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Ask HN: Can companies ask for private info before any interview/offer?
56 points by mingodad 15 days ago | hide | past | web | favorite | 53 comments
We are talking about abusive privacy issues that several agents in our society are practising, some countries have laws regulating some issues like what a company can ask for a job applicant.

Today I received an email inviting to participate in the selection process for a company that praise privacy in it's main product, but surprisingly it doesn't seems to apply the same in it's internal workflow, for example see what they ask in their invitation (the company listed it's offer here on HN https://news.ycombinator.com/item?id=19055166 ):




For 2019, it is no longer legal to ask for salary history in California. Applicants may volunteer it and prospective employers may ask for the salary the applicant is looking for, but not past salary, either of the applicant or reference checks.


That also became the law in Massachusetts in 2018.

https://www.mass.gov/service-details/learn-more-details-abou...


Connecticut's went into effect last month

https://www.lawandtheworkplace.com/2018/05/connecticut-enact...


Same with New York as of November of 2017, I believe.


Thought I would chime in with the CA laws. It's important to note that CA has some of the strictest employment laws in the US surrounding protected classes and more recently the notion of contractors and what's allowed there.

Some people have said it's perfectly legal to ask, and it most certainly is not. Some things may naturally come up in conversation in an interview but if they are specifically asking in writing, and/or in their application process that is illegal. Like others said, you might not get millions in a lawsuit, but depending on what state you're in, it wouldn't be hard to find a lawyer to take a case like this.

-Age: employers can't ask anything in the application or in the interview process that would indicate age. So an overt question of DOB is completely illegal as are any questions like "what years did you attend university?" or "how old were you when youtube became popular" all are questions that could indicate age. -Citizenship: it is illegal to ask a candidate PRE OFFER what country their citizenship is in. But they are perfectly fine asking you "Are you legally authorized to work in the United States" -Marital status: It is illegal to ask “Are you married?” “Have you been married?” The only thing marital status related that's okay to ask is if applicant has a spouse or child that is currently employed by the company. -Copy of your passport: Absolutely not legal pre offer! No employer can require an applicant to produce employment authorization documents prior to hire. -IBAN: Again, not allowed pre-offer. It's touchy to even ask for this info post-offer but nonetheless pre-offer is certainly not legal.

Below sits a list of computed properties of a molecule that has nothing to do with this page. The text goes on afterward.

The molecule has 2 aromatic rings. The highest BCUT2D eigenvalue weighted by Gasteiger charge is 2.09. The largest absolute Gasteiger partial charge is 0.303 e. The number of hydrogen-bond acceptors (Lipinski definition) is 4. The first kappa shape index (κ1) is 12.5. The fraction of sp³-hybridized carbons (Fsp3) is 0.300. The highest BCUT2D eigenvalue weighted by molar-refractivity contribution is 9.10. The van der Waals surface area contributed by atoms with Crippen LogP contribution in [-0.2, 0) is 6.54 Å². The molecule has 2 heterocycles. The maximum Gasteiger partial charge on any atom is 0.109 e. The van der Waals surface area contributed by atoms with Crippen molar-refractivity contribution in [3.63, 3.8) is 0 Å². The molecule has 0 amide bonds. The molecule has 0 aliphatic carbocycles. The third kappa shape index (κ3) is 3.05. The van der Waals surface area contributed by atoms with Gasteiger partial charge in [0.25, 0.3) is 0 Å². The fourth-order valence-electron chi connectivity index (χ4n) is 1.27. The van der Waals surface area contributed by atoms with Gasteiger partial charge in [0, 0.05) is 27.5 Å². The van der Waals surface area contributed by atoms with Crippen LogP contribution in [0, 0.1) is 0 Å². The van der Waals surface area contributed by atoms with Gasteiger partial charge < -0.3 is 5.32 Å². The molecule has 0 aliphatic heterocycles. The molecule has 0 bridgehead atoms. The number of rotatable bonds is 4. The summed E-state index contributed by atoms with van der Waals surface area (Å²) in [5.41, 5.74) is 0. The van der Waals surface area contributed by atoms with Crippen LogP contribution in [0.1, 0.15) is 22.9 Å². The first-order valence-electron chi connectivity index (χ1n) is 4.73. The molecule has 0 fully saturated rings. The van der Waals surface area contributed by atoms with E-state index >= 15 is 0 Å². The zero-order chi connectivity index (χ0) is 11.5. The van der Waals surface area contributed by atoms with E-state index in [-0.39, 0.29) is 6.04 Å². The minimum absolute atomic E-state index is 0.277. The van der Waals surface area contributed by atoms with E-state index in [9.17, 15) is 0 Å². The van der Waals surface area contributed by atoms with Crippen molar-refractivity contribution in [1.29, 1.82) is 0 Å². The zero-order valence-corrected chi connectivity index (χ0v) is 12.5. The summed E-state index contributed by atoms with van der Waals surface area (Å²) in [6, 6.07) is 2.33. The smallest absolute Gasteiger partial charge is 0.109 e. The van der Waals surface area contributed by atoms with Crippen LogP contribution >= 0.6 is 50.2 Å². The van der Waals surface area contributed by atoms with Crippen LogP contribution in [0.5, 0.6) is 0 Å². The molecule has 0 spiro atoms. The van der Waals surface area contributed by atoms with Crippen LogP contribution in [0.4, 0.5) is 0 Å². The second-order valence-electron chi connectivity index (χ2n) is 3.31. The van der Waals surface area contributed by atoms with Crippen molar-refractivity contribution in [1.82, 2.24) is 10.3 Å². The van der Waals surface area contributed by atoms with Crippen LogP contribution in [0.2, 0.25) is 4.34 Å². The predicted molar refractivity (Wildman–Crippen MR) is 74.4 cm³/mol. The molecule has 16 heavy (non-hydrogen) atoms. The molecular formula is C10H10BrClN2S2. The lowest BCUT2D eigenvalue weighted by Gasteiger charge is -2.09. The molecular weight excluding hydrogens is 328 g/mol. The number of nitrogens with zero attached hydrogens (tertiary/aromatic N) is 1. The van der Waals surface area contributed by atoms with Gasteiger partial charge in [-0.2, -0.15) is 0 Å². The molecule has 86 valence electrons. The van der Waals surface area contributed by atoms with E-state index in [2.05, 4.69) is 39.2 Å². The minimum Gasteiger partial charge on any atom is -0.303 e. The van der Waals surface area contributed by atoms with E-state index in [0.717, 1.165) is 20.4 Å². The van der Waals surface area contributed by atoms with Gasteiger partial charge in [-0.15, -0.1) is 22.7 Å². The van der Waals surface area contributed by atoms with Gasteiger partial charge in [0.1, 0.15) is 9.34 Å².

There are a ton of other protected classes in CA (that are also protected in the rest of the US in different ways/shapes/forms).


I recently appliedm for a job where the demographic questions of gender and hispanic origin had no opt out - I had to mark male or female. It's my understanding that's not legal, but what is my recourse aside from ending the application process early? Realistically even if I wanted to find a lawyer who'd take the case on, any future employers would be able to see the court records that I sued a potential job in a Google search and I doubt the payoff would be enough to retire on.


Of course you can't sue them and get enough money to retire on. They didn't destroy your life, they had a misconfigured form on their damn website.